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Folks who are just starting their (SIDE) investing career might be reluctant to dollar-cost average up. When I started investing I didn't know the concept of dollar-cost averaging, so I always bought blocks of 100 shares. It was bad advice from a friend who obviously didn't know what they were doing. Now I know to determine the largest amount of money that I would allocate to a position, not fretting about the number of shares. And I dollar-cost average into my positions because I never know when Mr. Market might give me a dip in my favorite companies. From experience, most of the time dollar-cost averaging works better than not. In fact, in the accumulation phase (as we're buying more shares of the companies we want to own) we would be adding new funds to our portfolio every month or quarter, so there really is no hurry to buy a big chunk. There's just a tendency to buy the best value at the time when funds become available.

Dollar-Cost Averaging Up Example

Recently, I employed the strategy of dollar-cost averaging up as Microsoft (NASDAQ:MSFT) was breaking up from its 200-day moving average. At first there was a fake out, but as its 20-day moving average was crossing its 200-day moving average, and soon after the 50-day moving average crossed it also, it was for real. Of course, I didn't dollar-cost average up on Microsoft just because it was breaking up from its long-term average. I bought my initial position based on the fact that it was undervalued, has been growing its earnings eight out of the past 10 years, and has been growing its dividends at a compounded annual growth rate of 28% in the last decade. Actually, it was a bargain that had a margin of safety even when I dollar-cost averaged up at the 3.2% yield point. It was in fact experiencing a P/E expansion, back to the normalized P/E, and it still hasn't reached there yet.

What if the Price Drops?

Could there be some bad news out tomorrow that causes a price drop? Sure, there could be. But I initially bought the company for its dividend growth, and since I still got that margin of safety, I'm a keeper. If the market does bring its price down enough, I might just add more.

I believe there's money to be made in finding companies with a margin of safety that is generating a strong cash flow and sports a nice growing dividend. Combining fundamental and technical analysis aids in that process. I consider myself an amateur in technical analysis, but understanding the moving averages surely helps.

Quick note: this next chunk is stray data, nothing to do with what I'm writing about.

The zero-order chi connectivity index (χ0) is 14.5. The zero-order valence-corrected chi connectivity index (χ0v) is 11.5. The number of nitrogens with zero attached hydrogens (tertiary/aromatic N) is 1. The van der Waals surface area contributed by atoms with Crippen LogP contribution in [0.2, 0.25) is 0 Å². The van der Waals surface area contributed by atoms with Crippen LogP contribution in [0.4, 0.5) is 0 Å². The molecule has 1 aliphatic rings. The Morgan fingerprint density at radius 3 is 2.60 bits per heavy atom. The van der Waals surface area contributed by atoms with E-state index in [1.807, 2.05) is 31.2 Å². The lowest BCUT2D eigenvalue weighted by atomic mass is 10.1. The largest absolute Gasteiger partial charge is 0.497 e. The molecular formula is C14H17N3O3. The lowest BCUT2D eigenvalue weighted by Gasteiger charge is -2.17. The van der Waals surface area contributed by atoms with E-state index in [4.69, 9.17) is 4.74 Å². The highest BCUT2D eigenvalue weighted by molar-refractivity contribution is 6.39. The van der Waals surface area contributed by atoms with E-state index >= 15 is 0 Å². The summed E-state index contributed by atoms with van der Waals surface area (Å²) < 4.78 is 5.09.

What prompted me to write this article was a comment from a popular Seeking Alpha contributor, David Crosetti: "Some investors worry about the valuation (I do) but if you are beginning a new portfolio, you are going to be adding money year over year. If you do that you are "averaging" your investments over time." Crosetti said this in the comments section of "The Dividend Income Magical Mystery Tour," which is a fine article in its own right written by another popular and experienced investor, Regarded Solutions.

Crosetti's comment got me thinking. I posed as a dividend growth investor after I started reading about the strategy on here, but I was really jumping in and out of stocks (which paid growing dividends) most of the time. I'm embarrassed to admit that I jumped out of Chevron (NYSE:CVX) twice. Looking back, this is what I did:

  1. Bought at $97.6/share (starting yield: 3.6%; yield on cost: 4.1%)
  2. Sold at $99.4/share
  3. Bought at $108/share. (starting yield: 3.33%; yield on cost: 3.7%)
  4. Sold at $115/share
  5. Bought at $123/share. (starting yield: 3.2%)

If I didn't sell any shares, I would be essentially dollar-cost averaging up, and that's OK. Businesses are dynamic entities. Strong businesses continue to grow their earnings and pay a higher dividend. So naturally, their price will steadily appreciate as well. If I didn't sell those shares, and let's say I bought an equal number of shares each time, I would be sitting on a 3.6% yield on cost -- which is nice, to say the least.

Lesson Learned

It's OK to dollar-cost average up as businesses grow their earnings and dividends. Hopefully, after reading this article, folks who really want to utilize the power of dividend growth investing won't be as inclined to jump in and out of long-term holding candidates for the sake of measly capital gains, but instead opt to dollar-cost average up in core holdings.

Source: Be Comfortable With Dollar-Cost Averaging Up